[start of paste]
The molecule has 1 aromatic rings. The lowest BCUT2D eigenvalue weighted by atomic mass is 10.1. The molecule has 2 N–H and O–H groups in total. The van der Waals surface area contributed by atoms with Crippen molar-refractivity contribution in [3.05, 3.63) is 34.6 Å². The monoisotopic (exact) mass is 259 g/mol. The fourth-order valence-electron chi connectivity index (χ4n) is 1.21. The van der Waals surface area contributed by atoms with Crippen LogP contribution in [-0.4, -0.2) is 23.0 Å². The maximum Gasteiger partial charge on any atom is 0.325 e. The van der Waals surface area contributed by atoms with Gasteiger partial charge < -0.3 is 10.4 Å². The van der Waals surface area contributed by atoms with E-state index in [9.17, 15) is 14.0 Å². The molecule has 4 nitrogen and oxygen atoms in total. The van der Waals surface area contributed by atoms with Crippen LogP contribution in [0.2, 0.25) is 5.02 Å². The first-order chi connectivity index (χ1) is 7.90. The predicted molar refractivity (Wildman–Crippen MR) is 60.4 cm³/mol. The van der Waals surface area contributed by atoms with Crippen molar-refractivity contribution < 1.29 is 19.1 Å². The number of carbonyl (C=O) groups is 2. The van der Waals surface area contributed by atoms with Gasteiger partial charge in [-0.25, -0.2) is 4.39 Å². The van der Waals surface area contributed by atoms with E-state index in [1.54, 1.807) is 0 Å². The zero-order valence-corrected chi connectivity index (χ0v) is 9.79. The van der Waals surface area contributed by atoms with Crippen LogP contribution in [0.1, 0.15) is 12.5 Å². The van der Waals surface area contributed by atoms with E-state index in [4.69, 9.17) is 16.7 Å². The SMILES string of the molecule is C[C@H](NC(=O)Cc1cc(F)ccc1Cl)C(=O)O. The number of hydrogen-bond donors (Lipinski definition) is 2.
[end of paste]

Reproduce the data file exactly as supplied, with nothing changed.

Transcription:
The molecule has 1 aromatic rings. The lowest BCUT2D eigenvalue weighted by atomic mass is 10.1. The molecule has 2 N–H and O–H groups in total. The van der Waals surface area contributed by atoms with Crippen molar-refractivity contribution in [3.05, 3.63) is 34.6 Å². The monoisotopic (exact) mass is 259 g/mol. The fourth-order valence-electron chi connectivity index (χ4n) is 1.21. The van der Waals surface area contributed by atoms with Crippen LogP contribution in [-0.4, -0.2) is 23.0 Å². The maximum Gasteiger partial charge on any atom is 0.325 e. The van der Waals surface area contributed by atoms with Gasteiger partial charge < -0.3 is 10.4 Å². The van der Waals surface area contributed by atoms with E-state index in [9.17, 15) is 14.0 Å². The molecule has 4 nitrogen and oxygen atoms in total. The van der Waals surface area contributed by atoms with Crippen LogP contribution in [0.2, 0.25) is 5.02 Å². The first-order chi connectivity index (χ1) is 7.90. The predicted molar refractivity (Wildman–Crippen MR) is 60.4 cm³/mol. The van der Waals surface area contributed by atoms with Crippen molar-refractivity contribution < 1.29 is 19.1 Å². The number of carbonyl (C=O) groups is 2. The van der Waals surface area contributed by atoms with Gasteiger partial charge in [-0.25, -0.2) is 4.39 Å². The van der Waals surface area contributed by atoms with E-state index in [1.54, 1.807) is 0 Å². The zero-order valence-corrected chi connectivity index (χ0v) is 9.79. The van der Waals surface area contributed by atoms with Crippen LogP contribution in [0.1, 0.15) is 12.5 Å². The van der Waals surface area contributed by atoms with E-state index in [4.69, 9.17) is 16.7 Å². The SMILES string of the molecule is C[C@H](NC(=O)Cc1cc(F)ccc1Cl)C(=O)O. The number of hydrogen-bond donors (Lipinski definition) is 2.